Cyclosporine: Mechanisms of action and toxicity

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Newer immunosuppressive agents are permitting transplantation to be performed more frequently.


To review the mechanisms of action and toxicity of cyclosporine.


Graft rejection is mainly cell-mediated, although a humoral (antibody) response may also be involved. Cyclosporine and related agents such as FK-506 and rapamycin selectively inhibit adaptive immune responses by blocking T cell-dependent biosynthesis of lymphokines, particularly interleukin 2 at the level of messenger ribonucleic acid (mRNA) transcription. Because cyclosporine is metabolized in the liver by P-450 enzymes, drugs that affect the P-450 system also affect the metabolism of cyclosporine. Hypertension is the most common side effect of cyclosporine. Cyclosporine-induced “nephrotoxicity” may be functional rather than anatomic, caused primarily by preferential constriction of the afferent renal arteriole. Bacterial and fungal infections are less common with regimens of cyclosporine plus prednisone than with azathioprine plus prednisone. Nevertheless, cyclosporine-treated patients are vulnerable to viral infections.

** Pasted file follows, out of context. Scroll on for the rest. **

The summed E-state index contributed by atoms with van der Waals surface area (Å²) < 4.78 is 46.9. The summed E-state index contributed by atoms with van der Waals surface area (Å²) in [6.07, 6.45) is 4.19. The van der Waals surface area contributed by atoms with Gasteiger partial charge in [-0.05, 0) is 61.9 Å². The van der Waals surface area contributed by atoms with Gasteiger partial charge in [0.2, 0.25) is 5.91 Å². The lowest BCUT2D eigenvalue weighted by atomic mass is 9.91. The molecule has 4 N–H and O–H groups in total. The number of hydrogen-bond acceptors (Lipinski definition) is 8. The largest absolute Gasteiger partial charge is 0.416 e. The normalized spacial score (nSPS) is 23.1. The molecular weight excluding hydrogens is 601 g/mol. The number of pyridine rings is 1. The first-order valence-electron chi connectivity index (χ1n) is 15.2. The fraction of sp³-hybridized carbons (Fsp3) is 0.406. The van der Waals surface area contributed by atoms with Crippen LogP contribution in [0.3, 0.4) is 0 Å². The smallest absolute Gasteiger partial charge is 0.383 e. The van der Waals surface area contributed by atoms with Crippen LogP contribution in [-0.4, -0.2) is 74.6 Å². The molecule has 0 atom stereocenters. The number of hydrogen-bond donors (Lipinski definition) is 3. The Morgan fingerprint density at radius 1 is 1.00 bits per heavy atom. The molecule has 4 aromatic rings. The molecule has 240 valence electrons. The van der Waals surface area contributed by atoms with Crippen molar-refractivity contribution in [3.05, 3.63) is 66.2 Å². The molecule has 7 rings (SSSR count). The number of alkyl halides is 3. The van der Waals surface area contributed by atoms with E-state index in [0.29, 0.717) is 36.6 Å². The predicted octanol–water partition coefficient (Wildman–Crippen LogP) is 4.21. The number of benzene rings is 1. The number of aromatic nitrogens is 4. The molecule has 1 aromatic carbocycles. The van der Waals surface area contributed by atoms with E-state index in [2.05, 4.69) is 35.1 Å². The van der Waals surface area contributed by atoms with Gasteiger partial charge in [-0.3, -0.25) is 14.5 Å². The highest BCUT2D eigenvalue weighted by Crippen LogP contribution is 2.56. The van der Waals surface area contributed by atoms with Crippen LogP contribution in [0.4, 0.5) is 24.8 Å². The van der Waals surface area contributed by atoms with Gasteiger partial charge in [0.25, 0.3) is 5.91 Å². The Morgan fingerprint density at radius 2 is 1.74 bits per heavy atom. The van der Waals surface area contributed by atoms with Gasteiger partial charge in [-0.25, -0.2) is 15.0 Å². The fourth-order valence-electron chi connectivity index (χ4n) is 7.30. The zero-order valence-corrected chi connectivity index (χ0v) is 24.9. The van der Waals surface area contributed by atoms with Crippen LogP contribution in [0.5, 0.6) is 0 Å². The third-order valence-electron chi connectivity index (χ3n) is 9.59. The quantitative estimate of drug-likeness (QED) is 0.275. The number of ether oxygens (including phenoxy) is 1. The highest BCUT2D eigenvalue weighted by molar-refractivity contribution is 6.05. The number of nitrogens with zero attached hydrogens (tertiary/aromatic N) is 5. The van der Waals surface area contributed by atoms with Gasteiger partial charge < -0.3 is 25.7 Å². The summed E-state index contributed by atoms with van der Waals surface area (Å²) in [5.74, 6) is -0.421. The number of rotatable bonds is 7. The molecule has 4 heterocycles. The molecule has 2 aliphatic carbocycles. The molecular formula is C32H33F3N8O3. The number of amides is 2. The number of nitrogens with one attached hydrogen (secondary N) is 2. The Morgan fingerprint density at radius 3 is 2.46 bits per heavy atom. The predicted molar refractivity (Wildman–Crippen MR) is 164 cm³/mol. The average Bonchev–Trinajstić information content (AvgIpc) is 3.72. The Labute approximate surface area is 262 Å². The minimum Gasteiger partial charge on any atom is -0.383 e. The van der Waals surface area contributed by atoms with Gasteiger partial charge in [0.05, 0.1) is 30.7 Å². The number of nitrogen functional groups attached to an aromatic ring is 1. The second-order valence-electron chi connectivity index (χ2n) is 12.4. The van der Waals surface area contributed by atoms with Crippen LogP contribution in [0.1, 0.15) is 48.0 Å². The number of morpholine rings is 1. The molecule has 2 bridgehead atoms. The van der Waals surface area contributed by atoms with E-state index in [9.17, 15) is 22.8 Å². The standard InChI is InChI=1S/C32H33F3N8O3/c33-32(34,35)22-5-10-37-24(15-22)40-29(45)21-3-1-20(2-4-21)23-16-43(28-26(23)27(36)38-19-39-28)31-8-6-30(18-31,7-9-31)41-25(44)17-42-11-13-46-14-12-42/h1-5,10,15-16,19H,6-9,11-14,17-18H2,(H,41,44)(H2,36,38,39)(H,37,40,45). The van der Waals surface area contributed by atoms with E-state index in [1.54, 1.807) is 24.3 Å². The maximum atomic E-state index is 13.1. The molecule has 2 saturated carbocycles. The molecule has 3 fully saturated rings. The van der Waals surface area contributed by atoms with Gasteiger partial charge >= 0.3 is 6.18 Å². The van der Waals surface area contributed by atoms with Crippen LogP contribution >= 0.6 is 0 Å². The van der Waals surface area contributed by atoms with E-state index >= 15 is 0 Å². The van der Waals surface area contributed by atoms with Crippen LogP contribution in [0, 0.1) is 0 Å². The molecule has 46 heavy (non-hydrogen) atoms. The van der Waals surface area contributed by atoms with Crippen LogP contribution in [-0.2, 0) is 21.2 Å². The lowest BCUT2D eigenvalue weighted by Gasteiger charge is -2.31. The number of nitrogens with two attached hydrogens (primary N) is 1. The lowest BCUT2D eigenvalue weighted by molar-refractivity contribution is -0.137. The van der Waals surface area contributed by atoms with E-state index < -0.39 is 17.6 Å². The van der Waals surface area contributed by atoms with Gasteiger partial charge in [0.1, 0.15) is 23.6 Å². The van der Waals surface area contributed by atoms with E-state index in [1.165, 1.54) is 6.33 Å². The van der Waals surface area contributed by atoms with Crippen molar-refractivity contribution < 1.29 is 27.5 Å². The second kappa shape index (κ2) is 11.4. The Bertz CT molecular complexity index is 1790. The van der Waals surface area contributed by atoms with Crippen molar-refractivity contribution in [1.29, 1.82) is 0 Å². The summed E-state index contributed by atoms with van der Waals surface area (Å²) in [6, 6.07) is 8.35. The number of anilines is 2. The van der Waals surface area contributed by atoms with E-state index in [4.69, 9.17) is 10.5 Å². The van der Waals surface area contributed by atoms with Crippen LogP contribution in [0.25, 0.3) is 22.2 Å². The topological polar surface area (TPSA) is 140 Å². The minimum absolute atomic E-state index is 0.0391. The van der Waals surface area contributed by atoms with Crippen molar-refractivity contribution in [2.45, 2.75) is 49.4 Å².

Although cyclosporine and related compounds represent an improvement over earlier immunosuppressive agents, they produce serious side effects with which the practitioner should be familiar.


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